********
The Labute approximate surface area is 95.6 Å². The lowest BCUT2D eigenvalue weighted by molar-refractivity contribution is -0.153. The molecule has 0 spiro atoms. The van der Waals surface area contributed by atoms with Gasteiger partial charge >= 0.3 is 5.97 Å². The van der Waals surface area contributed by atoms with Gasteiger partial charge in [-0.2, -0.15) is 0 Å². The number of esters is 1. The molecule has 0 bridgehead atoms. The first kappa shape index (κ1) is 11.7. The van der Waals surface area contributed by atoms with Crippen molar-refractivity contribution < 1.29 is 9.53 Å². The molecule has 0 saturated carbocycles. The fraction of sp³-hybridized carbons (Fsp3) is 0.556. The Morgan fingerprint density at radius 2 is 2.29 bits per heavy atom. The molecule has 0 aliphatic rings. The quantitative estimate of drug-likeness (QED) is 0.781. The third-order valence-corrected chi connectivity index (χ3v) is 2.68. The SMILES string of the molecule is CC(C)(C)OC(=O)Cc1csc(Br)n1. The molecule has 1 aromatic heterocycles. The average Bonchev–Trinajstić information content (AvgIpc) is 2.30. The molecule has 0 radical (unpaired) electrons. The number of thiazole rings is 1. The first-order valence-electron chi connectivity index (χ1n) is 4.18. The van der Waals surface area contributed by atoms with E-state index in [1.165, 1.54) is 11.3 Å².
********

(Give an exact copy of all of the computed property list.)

The Labute approximate surface area is 95.6 Å². The lowest BCUT2D eigenvalue weighted by molar-refractivity contribution is -0.153. The molecule has 0 spiro atoms. The van der Waals surface area contributed by atoms with Gasteiger partial charge >= 0.3 is 5.97 Å². The van der Waals surface area contributed by atoms with Gasteiger partial charge in [-0.2, -0.15) is 0 Å². The number of esters is 1. The molecule has 0 bridgehead atoms. The first kappa shape index (κ1) is 11.7. The van der Waals surface area contributed by atoms with Crippen molar-refractivity contribution < 1.29 is 9.53 Å². The molecule has 0 saturated carbocycles. The fraction of sp³-hybridized carbons (Fsp3) is 0.556. The Morgan fingerprint density at radius 2 is 2.29 bits per heavy atom. The molecule has 0 aliphatic rings. The quantitative estimate of drug-likeness (QED) is 0.781. The third-order valence-corrected chi connectivity index (χ3v) is 2.68. The SMILES string of the molecule is CC(C)(C)OC(=O)Cc1csc(Br)n1. The molecule has 1 aromatic heterocycles. The average Bonchev–Trinajstić information content (AvgIpc) is 2.30. The molecule has 0 radical (unpaired) electrons. The number of thiazole rings is 1. The first-order valence-electron chi connectivity index (χ1n) is 4.18. The van der Waals surface area contributed by atoms with E-state index in [1.165, 1.54) is 11.3 Å².